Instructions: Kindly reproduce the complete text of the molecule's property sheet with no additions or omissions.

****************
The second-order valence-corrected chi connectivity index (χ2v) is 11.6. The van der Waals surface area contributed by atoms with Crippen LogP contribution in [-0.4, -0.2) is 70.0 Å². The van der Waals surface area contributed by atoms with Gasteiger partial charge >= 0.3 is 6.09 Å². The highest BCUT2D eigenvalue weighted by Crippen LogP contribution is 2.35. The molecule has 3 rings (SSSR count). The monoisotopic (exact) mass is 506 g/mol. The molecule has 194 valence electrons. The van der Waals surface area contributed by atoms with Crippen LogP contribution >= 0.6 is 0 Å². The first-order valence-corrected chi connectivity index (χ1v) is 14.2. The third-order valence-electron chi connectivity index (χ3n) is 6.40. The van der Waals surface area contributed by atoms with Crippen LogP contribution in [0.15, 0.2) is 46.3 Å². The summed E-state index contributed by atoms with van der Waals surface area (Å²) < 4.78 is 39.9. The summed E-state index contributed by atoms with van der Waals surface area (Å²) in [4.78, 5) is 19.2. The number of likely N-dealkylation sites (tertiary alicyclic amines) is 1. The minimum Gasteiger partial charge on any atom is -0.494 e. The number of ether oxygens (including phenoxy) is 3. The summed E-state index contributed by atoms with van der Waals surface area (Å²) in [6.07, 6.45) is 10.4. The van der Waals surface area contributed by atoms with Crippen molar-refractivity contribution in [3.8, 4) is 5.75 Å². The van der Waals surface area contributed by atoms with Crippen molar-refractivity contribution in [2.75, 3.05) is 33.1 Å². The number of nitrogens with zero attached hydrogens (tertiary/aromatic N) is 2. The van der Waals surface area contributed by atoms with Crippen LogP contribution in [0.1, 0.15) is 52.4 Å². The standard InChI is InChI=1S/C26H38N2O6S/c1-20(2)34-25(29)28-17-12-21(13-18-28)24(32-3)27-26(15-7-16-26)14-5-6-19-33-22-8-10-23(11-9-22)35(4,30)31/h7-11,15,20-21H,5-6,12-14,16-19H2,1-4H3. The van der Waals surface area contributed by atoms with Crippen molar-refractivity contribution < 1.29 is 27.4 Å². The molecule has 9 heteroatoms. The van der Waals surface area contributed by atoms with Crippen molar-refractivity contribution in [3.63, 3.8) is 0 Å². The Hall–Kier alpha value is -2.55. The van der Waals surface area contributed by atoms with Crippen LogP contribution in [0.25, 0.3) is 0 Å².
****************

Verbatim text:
The second-order valence-corrected chi connectivity index (χ2v) is 11.6. The van der Waals surface area contributed by atoms with Crippen LogP contribution in [-0.4, -0.2) is 70.0 Å². The van der Waals surface area contributed by atoms with Gasteiger partial charge >= 0.3 is 6.09 Å². The highest BCUT2D eigenvalue weighted by Crippen LogP contribution is 2.35. The molecule has 3 rings (SSSR count). The monoisotopic (exact) mass is 506 g/mol. The molecule has 194 valence electrons. The van der Waals surface area contributed by atoms with Crippen LogP contribution >= 0.6 is 0 Å². The first-order valence-corrected chi connectivity index (χ1v) is 14.2. The third-order valence-electron chi connectivity index (χ3n) is 6.40. The van der Waals surface area contributed by atoms with Crippen LogP contribution in [0.15, 0.2) is 46.3 Å². The summed E-state index contributed by atoms with van der Waals surface area (Å²) < 4.78 is 39.9. The summed E-state index contributed by atoms with van der Waals surface area (Å²) in [4.78, 5) is 19.2. The number of likely N-dealkylation sites (tertiary alicyclic amines) is 1. The minimum Gasteiger partial charge on any atom is -0.494 e. The number of ether oxygens (including phenoxy) is 3. The summed E-state index contributed by atoms with van der Waals surface area (Å²) in [6.07, 6.45) is 10.4. The van der Waals surface area contributed by atoms with Crippen molar-refractivity contribution in [3.8, 4) is 5.75 Å². The van der Waals surface area contributed by atoms with Crippen molar-refractivity contribution in [2.75, 3.05) is 33.1 Å². The number of nitrogens with zero attached hydrogens (tertiary/aromatic N) is 2. The van der Waals surface area contributed by atoms with Crippen LogP contribution in [0.1, 0.15) is 52.4 Å². The standard InChI is InChI=1S/C26H38N2O6S/c1-20(2)34-25(29)28-17-12-21(13-18-28)24(32-3)27-26(15-7-16-26)14-5-6-19-33-22-8-10-23(11-9-22)35(4,30)31/h7-11,15,20-21H,5-6,12-14,16-19H2,1-4H3. The van der Waals surface area contributed by atoms with Crippen molar-refractivity contribution < 1.29 is 27.4 Å². The molecule has 9 heteroatoms. The van der Waals surface area contributed by atoms with Crippen molar-refractivity contribution in [3.63, 3.8) is 0 Å². The Hall–Kier alpha value is -2.55. The van der Waals surface area contributed by atoms with Crippen LogP contribution in [0.25, 0.3) is 0 Å².